Either way, if you watch one you most certainly should watch the other. They’re interesting companion films, and both represent a strange period of film history where the pulp and art sensibilities crossed over and created a landmark film both technically and in the array of issues and ideas it confronts. I don’t hesitate to call Godzilla not only one of my favorite movies, but one of the best sci-fi films ever made. And that’s not even counting the incredible array of genre fare it inspired.

MONSTER BESTIARY

godzilla costumeGodzilla
height: 50 meters
mass: 20,000 metric tons
origin: undersea prehistoric caverns

abilities

  • incredible strength and endurance
  • seeming invincibility to conventional weaponry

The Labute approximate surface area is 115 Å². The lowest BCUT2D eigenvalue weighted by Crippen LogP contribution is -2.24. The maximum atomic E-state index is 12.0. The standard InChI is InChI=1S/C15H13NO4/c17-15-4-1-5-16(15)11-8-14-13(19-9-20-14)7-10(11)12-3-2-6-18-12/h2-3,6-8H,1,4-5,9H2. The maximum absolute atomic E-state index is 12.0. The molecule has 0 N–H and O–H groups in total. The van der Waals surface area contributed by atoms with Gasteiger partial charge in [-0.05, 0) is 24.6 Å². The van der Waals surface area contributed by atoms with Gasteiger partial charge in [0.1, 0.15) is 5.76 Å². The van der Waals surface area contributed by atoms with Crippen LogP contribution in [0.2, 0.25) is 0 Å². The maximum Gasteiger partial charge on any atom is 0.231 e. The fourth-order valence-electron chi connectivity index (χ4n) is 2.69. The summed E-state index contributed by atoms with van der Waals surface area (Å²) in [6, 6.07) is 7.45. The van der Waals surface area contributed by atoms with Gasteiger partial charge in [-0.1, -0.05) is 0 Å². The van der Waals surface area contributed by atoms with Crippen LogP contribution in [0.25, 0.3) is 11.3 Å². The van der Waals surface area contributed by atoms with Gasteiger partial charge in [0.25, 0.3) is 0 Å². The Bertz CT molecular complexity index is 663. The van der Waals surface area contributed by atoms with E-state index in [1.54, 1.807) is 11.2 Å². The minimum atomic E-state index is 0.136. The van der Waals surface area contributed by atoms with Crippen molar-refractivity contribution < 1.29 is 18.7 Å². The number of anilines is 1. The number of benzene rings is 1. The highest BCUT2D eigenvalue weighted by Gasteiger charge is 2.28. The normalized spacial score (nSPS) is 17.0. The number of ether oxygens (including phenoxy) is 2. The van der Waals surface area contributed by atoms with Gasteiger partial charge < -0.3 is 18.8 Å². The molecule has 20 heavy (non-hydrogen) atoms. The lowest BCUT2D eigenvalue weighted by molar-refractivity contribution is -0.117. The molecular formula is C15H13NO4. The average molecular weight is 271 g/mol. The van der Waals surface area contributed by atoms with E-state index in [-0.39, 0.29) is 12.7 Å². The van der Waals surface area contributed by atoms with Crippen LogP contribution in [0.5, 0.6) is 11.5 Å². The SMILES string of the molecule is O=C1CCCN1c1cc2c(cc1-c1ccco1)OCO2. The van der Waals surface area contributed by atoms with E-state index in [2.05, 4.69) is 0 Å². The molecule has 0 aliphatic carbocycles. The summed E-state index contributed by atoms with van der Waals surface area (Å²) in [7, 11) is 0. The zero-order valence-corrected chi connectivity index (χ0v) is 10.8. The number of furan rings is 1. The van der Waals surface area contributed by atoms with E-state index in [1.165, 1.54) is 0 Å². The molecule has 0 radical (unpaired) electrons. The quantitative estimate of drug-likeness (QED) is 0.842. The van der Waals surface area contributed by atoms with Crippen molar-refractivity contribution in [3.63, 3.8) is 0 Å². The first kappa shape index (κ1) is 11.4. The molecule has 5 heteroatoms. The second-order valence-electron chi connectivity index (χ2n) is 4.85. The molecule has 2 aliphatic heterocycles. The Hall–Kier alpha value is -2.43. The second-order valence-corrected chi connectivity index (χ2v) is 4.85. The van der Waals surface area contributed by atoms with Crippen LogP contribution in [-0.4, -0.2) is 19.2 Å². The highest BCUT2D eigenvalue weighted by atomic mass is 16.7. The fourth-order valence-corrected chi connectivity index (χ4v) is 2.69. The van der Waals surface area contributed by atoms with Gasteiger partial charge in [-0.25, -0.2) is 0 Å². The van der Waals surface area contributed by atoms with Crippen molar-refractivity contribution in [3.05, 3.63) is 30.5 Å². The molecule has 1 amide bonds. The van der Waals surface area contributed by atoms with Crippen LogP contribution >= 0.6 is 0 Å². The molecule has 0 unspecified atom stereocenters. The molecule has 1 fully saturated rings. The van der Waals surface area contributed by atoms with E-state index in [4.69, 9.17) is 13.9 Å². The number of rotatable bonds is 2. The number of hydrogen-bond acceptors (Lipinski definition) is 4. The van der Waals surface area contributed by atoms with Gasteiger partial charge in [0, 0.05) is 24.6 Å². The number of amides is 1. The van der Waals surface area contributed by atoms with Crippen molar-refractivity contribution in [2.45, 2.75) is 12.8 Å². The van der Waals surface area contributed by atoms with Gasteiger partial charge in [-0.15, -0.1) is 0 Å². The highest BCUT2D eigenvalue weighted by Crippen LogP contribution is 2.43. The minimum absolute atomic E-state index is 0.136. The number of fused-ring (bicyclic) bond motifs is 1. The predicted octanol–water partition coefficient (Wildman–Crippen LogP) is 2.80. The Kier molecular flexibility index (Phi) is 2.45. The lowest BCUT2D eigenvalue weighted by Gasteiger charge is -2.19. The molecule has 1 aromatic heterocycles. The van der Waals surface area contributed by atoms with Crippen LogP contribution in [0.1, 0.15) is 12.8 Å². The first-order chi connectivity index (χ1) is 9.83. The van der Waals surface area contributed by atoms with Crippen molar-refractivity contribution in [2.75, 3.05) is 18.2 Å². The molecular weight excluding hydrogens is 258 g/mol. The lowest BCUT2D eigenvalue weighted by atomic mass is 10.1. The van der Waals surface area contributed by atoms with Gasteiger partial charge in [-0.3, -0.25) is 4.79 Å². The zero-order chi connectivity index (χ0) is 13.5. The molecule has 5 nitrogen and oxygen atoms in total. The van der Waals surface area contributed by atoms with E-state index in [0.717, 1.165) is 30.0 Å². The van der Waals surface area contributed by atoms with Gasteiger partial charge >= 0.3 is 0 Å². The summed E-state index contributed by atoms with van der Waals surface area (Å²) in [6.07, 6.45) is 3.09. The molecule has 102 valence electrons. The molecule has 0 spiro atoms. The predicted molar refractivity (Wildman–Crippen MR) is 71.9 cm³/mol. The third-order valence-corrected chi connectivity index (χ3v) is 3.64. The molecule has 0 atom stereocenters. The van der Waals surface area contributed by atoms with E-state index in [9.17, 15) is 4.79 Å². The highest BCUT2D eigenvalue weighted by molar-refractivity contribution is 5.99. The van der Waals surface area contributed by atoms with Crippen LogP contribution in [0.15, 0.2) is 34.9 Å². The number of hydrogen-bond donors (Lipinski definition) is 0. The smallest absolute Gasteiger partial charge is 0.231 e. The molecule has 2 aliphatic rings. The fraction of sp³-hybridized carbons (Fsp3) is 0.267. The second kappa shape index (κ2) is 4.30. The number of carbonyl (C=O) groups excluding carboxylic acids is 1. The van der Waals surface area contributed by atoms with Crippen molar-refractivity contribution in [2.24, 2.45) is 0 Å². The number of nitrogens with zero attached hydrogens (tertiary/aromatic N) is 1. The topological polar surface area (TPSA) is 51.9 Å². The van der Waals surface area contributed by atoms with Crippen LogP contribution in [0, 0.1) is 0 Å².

• ambient radiation
  • atomic breath

weaknesses

  • none
  • okay well the Oxygen Destroyer, but it eradicates ALL biological life, so that doesn’t count
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About M

Artist, ne'er do well, militant queer.
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2 Responses to Toho Kaiju Monogatari – Invasion 1: Godzilla (1954)

  1. jeffrud says:

    This is right up my alley. Are you familiar at all, either via MST3K or your own wanderings, with the Gamera series of kaiju films? They might make for nice counterpoint viewings for yourself should you grow weary of serious work.

  2. A wonderful, insightful, stimulating article. Well done!
    -Peter H. Brothers, author of “Mushroom Clouds and Mushroom Men: the Fantastic Cinema of Ishiro Honda.”